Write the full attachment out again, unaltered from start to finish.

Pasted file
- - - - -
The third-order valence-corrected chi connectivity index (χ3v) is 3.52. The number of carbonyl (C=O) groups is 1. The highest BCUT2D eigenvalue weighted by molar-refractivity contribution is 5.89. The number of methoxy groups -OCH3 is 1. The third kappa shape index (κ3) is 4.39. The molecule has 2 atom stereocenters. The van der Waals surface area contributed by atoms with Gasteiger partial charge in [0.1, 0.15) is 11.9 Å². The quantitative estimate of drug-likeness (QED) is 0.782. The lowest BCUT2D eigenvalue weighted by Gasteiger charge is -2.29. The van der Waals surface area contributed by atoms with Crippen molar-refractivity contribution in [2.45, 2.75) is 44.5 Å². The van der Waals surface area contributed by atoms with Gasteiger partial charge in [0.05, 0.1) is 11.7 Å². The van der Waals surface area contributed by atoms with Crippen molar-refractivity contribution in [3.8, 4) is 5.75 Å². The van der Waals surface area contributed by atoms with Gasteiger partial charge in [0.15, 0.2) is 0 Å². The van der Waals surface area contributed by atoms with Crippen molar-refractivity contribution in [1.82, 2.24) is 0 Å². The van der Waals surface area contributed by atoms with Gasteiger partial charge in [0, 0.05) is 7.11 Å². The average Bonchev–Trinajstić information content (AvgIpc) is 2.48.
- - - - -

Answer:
The third-order valence-corrected chi connectivity index (χ3v) is 3.52. The number of carbonyl (C=O) groups is 1. The highest BCUT2D eigenvalue weighted by molar-refractivity contribution is 5.89. The number of methoxy groups -OCH3 is 1. The third kappa shape index (κ3) is 4.39. The molecule has 2 atom stereocenters. The van der Waals surface area contributed by atoms with Gasteiger partial charge in [0.1, 0.15) is 11.9 Å². The quantitative estimate of drug-likeness (QED) is 0.782. The lowest BCUT2D eigenvalue weighted by Gasteiger charge is -2.29. The van der Waals surface area contributed by atoms with Crippen molar-refractivity contribution in [2.45, 2.75) is 44.5 Å². The van der Waals surface area contributed by atoms with Gasteiger partial charge in [0.05, 0.1) is 11.7 Å². The van der Waals surface area contributed by atoms with Crippen molar-refractivity contribution in [3.8, 4) is 5.75 Å². The van der Waals surface area contributed by atoms with Gasteiger partial charge in [0.15, 0.2) is 0 Å². The van der Waals surface area contributed by atoms with Crippen molar-refractivity contribution in [1.82, 2.24) is 0 Å². The van der Waals surface area contributed by atoms with Gasteiger partial charge in [0, 0.05) is 7.11 Å². The average Bonchev–Trinajstić information content (AvgIpc) is 2.48.